I was at a recent high school graduation, and I noticed there were eight valedictorians and no salutatorians. This job has required me to be at a lot of high school graduations over the years, and this is the first one I can remember where you didn’t have a speech from both a valedictorian and a salutatorian.
Here, each of the eight valedictorians got to deliver a couple of minutes of whatever “cool quote” they could find before they were moved out of the way for the next one.
I was confused by this. Did all eight students have the exact same grade at the end of the year? Was the ninth-place person way below what is required of the salutatorian? Or were there 10 salutatorians to go with the eight valedictorians and you have to draw the line somewhere?
I’ll admit this quickly slipped my mind, but it was brought back when I saw a news story that some schools are doing away with the valedictorian/salutatorian thing completely. According to the story, there are two reasons for this.
One is some students are taking easier classes so they can “game the system” and graduate at the top, impressing hard-to-impress colleges. The other side is the old “we can’t make anybody feel bad, so let’s just say there’s no difference between the student who finished on top and whoever was at 151.”
I have no idea what modern day school is like, and you could argue that I didn’t know what it was like in my day as I hardly ever showed up and didn’t even come close to graduating (GED, baby!). But enough of how my mother felt in those days.
I guess there were jealous kids when I was in school, but for the most part I don’t remember most of us really caring how other kids did when it came to grades. We all knew the smart kids, mainly girls, though a couple of boys did shine, but I don’t think we ever stewed in jealously over them getting a 97 on a test while we had to make do with an 84. Hey, they were both passing grades.
I don’t know who the top student was in my class in 1985. I was long gone by graduation day, and once I was out of school, I never looked back until the first time I heard the words, “Go over to the high/junior/elementary school and take a picture of blah, blah, blah.”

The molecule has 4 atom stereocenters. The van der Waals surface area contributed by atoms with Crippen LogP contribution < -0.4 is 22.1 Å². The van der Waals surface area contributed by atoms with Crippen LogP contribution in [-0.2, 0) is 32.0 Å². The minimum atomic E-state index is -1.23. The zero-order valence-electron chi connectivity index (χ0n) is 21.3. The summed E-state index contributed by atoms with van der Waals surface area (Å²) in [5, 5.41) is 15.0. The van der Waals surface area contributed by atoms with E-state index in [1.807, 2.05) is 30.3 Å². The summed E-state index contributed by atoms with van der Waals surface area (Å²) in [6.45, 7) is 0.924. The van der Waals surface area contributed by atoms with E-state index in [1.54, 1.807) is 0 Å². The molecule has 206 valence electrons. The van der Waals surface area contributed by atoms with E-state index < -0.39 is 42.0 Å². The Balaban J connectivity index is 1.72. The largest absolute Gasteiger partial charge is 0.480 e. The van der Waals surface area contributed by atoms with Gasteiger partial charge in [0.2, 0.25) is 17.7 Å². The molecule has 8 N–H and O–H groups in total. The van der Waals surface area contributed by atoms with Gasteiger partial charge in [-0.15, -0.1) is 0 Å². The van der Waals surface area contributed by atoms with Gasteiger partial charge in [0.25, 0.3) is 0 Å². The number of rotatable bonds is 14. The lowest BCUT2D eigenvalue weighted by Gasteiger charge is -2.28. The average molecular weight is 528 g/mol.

But I assume they succeeded in life. You don’t get to be number one, even at a small town school with only 80 or so graduates, without something going on. And I’d guess number two went on to enjoy life. The entire top five probably, though life can fall apart at any time.
And I’m sure, at some point, where they graduated in their class stopped mattering, if it ever did once they entered the real world. While some potential employees demand a degree to do certain things, they never ask where you graduated from high school or in what order you were called to the stage. It’s just something you can be proud of long after everyone has stopped caring.
Another thing that caught my attention recently was the story about the New York parents who had to go to court to get their 30-year-old son out of their house. It wasn’t a case of him getting married, then divorced and moving back in. He just never left. The old “failure to launch” thing. He fought back, but was told to leave.
As someone who stayed on the old homestead way too long, I guess I was lucky my mother couldn’t afford to go to court. She didn’t make it easy to hang around in my 20s. She made me pay half the rent, help with groceries AND provide the car! I’m lucky I’m not living a life of crime.
I bet if I’d stayed in school, graduated at the top of my class and went to college I would’ve been out of the house at 18 and not been back in my mother’s home until I was 22 and couldn’t find anybody to hire me. But modern day kids wouldn’t understand that ...